One of SMI's old friends, Paul Merriman, recently wrote an interesting column for Marketwatch.com titled "How 1% can add \$1 million to retirement." Its focus is on simple steps an ordinary investor can take to boost their portfolio's return — and providing the motivational kick in the pants to make those changes by illustrating how dramatic a difference that extra 1% per year can make.

Unlike most newsletters, we don't do a lot of "return baiting" here at SMI. But it's possible that in our reluctance to play the "Wouldn't it be exciting to earn this kind of money!?" card, we leave some motivational juice on the sideline that would, in fact, inspire readers to make positive changes to their spending and investing plans. So "today and today only!" I'm going to make an exception and blatantly tout some "You could earn this!" numbers for you.

(As a total aside, running these types of earnings scenarios on a financial calculator used to be one of my favorite pastimes back in college while enduring the drudgery of a particularly slow *cough-real estate-cough* class. That and dreaming of running a mutual fund someday. True story.)

Back to Merriman's column, here is how he introduces the "magic math of 1%":

If you invest \$5,000 a year for 40 years and earn 8% annually, you'll (in theory at least) wind up with a nest egg of about \$1.3 million. But if you earn 9% along the way, that nest egg grows to just under \$1.7 million. The difference, roughly \$400,000, is entirely the result of that extra 1% return.

Those returns are actually not far off from the returns of the market and Upgrading over the past decade. Through June 30, the Wilshire 5000 earned 8.28% annualized, while Upgrading earned 9.45%. If we substitute those returns into Paul's 40-year example, instead of the \$394,000 difference he saw between earning 8% vs. 9%, we get a difference of \$512,000. This just confirms the point of his article: Those small differences in return really do compound to big amounts over time!

But this, as they say, is just the tip of the proverbial iceberg.

What if someone had used a 50/50 blend of Upgrading and DAA instead? (Full disclosure — the DAA numbers used prior to January 2013 are back-tested, not actual.) If we plug the average of Upgrading and DAA's annualized returns from the past 10 years into Merriman's 40-year example, the numbers look like this:

Got your attention yet? Let's add a 10% allocation to Sector Rotation, as we did in Higher Returns With Less Risk: The Best Combinations of SMI's Most Popular Strategies. Using SR's return over the past 10 years, that bumps our total portfolio's return up to 12.05% and the results look like this:

 Market 8.28% \$1,394,635 Upgrading 9.45% \$1,906,696 50% Upgrading/50% DAA 11.41% \$3,257,223 40% Upgrading/50% DAA/10% SR 12.05% \$3,889,093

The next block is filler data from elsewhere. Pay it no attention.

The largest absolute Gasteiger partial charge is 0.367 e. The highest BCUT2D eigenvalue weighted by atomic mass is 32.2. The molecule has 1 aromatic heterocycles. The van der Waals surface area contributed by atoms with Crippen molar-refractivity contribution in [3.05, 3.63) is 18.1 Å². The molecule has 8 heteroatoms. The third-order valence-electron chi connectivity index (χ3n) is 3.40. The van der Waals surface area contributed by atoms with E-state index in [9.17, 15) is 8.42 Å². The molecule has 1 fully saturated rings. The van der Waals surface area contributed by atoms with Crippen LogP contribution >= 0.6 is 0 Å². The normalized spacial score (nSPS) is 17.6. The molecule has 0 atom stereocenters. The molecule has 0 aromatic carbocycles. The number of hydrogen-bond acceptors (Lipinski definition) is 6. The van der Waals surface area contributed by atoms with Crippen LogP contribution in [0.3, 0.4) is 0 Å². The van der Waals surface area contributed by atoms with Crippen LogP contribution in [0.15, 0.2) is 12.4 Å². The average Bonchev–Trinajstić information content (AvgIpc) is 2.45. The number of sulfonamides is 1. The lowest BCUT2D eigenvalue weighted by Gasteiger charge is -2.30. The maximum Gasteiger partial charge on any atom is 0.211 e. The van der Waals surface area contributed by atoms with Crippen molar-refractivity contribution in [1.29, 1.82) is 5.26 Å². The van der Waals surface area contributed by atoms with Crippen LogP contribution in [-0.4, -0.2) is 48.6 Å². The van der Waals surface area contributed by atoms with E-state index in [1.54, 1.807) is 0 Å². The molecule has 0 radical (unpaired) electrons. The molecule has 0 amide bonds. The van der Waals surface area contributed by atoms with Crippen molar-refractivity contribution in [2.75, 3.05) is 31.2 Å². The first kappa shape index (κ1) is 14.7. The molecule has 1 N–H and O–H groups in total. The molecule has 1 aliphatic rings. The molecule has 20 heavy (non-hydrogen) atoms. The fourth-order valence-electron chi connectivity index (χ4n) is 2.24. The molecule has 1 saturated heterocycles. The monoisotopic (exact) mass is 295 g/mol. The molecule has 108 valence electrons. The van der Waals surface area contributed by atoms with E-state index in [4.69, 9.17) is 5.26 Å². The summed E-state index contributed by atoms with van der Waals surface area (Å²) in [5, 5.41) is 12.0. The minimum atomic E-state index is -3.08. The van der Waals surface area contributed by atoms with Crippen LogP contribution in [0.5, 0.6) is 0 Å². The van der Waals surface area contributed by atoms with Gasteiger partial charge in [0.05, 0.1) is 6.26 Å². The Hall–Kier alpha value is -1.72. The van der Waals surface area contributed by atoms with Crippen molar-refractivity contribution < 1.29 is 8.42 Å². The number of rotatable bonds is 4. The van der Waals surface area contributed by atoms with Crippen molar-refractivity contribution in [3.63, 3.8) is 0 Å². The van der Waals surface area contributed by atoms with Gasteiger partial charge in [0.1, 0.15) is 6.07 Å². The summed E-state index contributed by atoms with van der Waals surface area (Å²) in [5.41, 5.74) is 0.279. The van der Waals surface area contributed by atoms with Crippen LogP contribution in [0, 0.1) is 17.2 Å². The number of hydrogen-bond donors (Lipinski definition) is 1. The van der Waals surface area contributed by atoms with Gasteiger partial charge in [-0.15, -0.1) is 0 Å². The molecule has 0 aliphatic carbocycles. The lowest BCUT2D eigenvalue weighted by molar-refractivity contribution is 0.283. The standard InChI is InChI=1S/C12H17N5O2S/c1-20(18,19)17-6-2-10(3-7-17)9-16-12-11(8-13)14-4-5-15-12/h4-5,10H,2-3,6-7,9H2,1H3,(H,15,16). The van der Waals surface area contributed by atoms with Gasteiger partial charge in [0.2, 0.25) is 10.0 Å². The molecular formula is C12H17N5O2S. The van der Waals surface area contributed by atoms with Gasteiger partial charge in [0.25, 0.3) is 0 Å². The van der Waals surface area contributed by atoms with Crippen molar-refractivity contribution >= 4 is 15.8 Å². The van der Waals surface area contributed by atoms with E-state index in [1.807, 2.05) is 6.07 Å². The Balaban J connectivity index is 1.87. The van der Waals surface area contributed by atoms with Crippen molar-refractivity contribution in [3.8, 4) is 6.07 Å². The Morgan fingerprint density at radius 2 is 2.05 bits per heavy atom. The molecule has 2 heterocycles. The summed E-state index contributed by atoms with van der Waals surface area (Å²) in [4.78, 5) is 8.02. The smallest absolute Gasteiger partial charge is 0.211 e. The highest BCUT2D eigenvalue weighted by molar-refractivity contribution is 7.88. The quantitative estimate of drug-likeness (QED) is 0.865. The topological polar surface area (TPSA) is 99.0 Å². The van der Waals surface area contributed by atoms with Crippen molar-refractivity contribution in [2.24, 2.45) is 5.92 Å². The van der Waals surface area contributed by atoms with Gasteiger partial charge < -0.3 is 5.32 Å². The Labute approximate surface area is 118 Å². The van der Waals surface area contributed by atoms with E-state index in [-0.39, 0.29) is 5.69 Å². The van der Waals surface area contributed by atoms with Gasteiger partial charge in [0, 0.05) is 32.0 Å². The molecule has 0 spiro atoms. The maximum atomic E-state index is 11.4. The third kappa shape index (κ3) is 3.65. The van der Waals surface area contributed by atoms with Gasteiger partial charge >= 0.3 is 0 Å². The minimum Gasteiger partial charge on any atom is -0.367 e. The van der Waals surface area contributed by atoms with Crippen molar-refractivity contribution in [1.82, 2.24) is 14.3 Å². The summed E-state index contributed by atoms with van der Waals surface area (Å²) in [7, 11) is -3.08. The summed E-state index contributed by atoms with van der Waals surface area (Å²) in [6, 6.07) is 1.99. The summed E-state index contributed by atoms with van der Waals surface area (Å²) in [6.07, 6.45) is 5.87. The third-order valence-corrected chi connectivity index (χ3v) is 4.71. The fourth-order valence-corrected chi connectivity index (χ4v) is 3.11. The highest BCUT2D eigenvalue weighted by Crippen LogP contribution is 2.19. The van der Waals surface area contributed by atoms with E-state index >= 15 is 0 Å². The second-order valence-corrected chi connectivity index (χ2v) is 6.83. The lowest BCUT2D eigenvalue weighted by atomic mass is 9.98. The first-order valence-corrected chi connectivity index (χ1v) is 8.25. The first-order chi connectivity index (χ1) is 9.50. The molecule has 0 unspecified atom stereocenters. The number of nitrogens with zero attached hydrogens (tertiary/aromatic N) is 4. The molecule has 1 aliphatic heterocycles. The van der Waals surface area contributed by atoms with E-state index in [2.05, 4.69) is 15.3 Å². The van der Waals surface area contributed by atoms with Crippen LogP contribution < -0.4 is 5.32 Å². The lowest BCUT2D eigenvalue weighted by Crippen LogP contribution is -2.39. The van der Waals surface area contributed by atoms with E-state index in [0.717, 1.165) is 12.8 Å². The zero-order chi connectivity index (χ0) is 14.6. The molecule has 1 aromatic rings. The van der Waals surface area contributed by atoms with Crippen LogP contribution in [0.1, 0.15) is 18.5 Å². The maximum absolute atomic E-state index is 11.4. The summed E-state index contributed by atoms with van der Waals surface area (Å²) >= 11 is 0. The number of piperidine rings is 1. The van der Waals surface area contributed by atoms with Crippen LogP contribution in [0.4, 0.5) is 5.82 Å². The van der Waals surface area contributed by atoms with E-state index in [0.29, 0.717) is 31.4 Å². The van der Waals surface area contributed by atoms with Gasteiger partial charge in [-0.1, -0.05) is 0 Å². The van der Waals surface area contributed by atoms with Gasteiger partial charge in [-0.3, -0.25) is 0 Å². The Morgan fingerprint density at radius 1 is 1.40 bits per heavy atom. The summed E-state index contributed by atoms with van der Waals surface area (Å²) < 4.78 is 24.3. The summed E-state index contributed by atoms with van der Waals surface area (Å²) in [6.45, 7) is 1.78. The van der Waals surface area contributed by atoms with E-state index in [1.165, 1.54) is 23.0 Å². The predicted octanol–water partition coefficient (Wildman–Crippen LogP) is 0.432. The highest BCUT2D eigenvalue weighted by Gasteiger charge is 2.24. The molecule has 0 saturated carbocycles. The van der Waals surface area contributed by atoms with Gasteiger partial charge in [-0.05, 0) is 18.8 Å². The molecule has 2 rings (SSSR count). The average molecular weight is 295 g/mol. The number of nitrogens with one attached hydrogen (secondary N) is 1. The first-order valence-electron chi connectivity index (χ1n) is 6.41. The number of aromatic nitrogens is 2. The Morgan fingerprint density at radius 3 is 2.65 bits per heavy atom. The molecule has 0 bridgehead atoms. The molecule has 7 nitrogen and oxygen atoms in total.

I can already hear the skeptic's question: is it realistic to use the returns from just the past 10 years in a 40-year example like this? It's a fair question, to be sure, since none of us has any idea what returns will be for the market or any of these strategies in the future.

That said, longer time periods would only have benefited the annualized returns of each strategy. Pushing Upgrading out to 15 years from 10 years boosts its annualized return from 9.45% to 9.64%. Our cover article introducing DAA in January 2013 showed a 30-year annualized return for that strategy of 13.6% (which last year's 16.2% return would only have boosted). And Sector Rotation has earned a jaw-dropping 23%+ annualized return in our testing of it back to 1990, which is significantly better than the 15.81% (10-year return) I used in the illustration above.

In fact, if we go back to that Higher Returns With Less Risk article, we find that the actual annualized return from a 60/40 Upgrading + 50% DAA + 10% SR portfolio over the past 15 years was 12.9%. Anyone want to see what that return does to our 40-year example?

 15 Yr: 40% Upgrading/50% DAA/10% SR 12.9% \$4,928,741

These types of illustrations are fun, although they're probably more useful when the variable is the amount saved — which you control directly — rather than the rates of return, which you don't. We could really have some fun adjusting the saving number up from \$5,000 per year, given that I'll bet many of you are hitting much higher figures (especially if company retirement-plan matching is considered).

Still, hopefully this illustration drives home the value of putting in the extra effort of implementing and maintaining these strategies. These returns aren't one-off stock trades — they're mechanical, repeatable strategies that, with the exception of DAA, readers here have been following for years. Sure indexing is easier. But are you really so busy that you're willing to pass on a few extra million dollars of retirement income?